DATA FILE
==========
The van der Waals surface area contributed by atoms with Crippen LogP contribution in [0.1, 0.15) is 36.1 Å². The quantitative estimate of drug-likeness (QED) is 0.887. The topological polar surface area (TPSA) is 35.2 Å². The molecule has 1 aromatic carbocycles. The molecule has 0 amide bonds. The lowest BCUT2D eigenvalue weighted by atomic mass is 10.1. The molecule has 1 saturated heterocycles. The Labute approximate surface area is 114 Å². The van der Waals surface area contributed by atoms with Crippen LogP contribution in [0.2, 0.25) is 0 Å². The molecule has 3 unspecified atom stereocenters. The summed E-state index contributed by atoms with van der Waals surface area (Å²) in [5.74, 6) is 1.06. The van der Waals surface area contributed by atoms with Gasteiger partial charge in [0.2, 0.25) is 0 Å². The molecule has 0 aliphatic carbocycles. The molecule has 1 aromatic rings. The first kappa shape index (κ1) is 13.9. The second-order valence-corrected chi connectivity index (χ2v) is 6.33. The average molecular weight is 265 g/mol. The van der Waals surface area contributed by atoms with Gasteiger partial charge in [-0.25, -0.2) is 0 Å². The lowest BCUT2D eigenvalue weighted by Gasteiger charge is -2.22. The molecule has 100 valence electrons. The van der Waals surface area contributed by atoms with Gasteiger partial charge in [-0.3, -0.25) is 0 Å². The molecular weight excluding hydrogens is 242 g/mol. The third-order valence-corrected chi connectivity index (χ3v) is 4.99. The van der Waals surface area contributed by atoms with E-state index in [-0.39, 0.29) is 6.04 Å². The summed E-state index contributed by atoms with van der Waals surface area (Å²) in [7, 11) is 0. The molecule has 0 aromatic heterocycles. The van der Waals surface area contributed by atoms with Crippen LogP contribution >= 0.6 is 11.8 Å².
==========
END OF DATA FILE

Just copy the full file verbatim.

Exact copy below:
The van der Waals surface area contributed by atoms with Crippen LogP contribution in [0.1, 0.15) is 36.1 Å². The quantitative estimate of drug-likeness (QED) is 0.887. The topological polar surface area (TPSA) is 35.2 Å². The molecule has 1 aromatic carbocycles. The molecule has 0 amide bonds. The lowest BCUT2D eigenvalue weighted by atomic mass is 10.1. The molecule has 1 saturated heterocycles. The Labute approximate surface area is 114 Å². The van der Waals surface area contributed by atoms with Crippen LogP contribution in [0.2, 0.25) is 0 Å². The molecule has 3 unspecified atom stereocenters. The summed E-state index contributed by atoms with van der Waals surface area (Å²) in [5.74, 6) is 1.06. The van der Waals surface area contributed by atoms with Gasteiger partial charge in [0.2, 0.25) is 0 Å². The molecule has 0 aliphatic carbocycles. The molecule has 1 aromatic rings. The first kappa shape index (κ1) is 13.9. The second-order valence-corrected chi connectivity index (χ2v) is 6.33. The average molecular weight is 265 g/mol. The van der Waals surface area contributed by atoms with Gasteiger partial charge in [-0.25, -0.2) is 0 Å². The lowest BCUT2D eigenvalue weighted by Gasteiger charge is -2.22. The molecule has 100 valence electrons. The van der Waals surface area contributed by atoms with Gasteiger partial charge in [-0.3, -0.25) is 0 Å². The molecular weight excluding hydrogens is 242 g/mol. The third-order valence-corrected chi connectivity index (χ3v) is 4.99. The van der Waals surface area contributed by atoms with E-state index in [-0.39, 0.29) is 6.04 Å². The summed E-state index contributed by atoms with van der Waals surface area (Å²) in [7, 11) is 0. The molecule has 0 aromatic heterocycles. The van der Waals surface area contributed by atoms with Crippen LogP contribution >= 0.6 is 11.8 Å².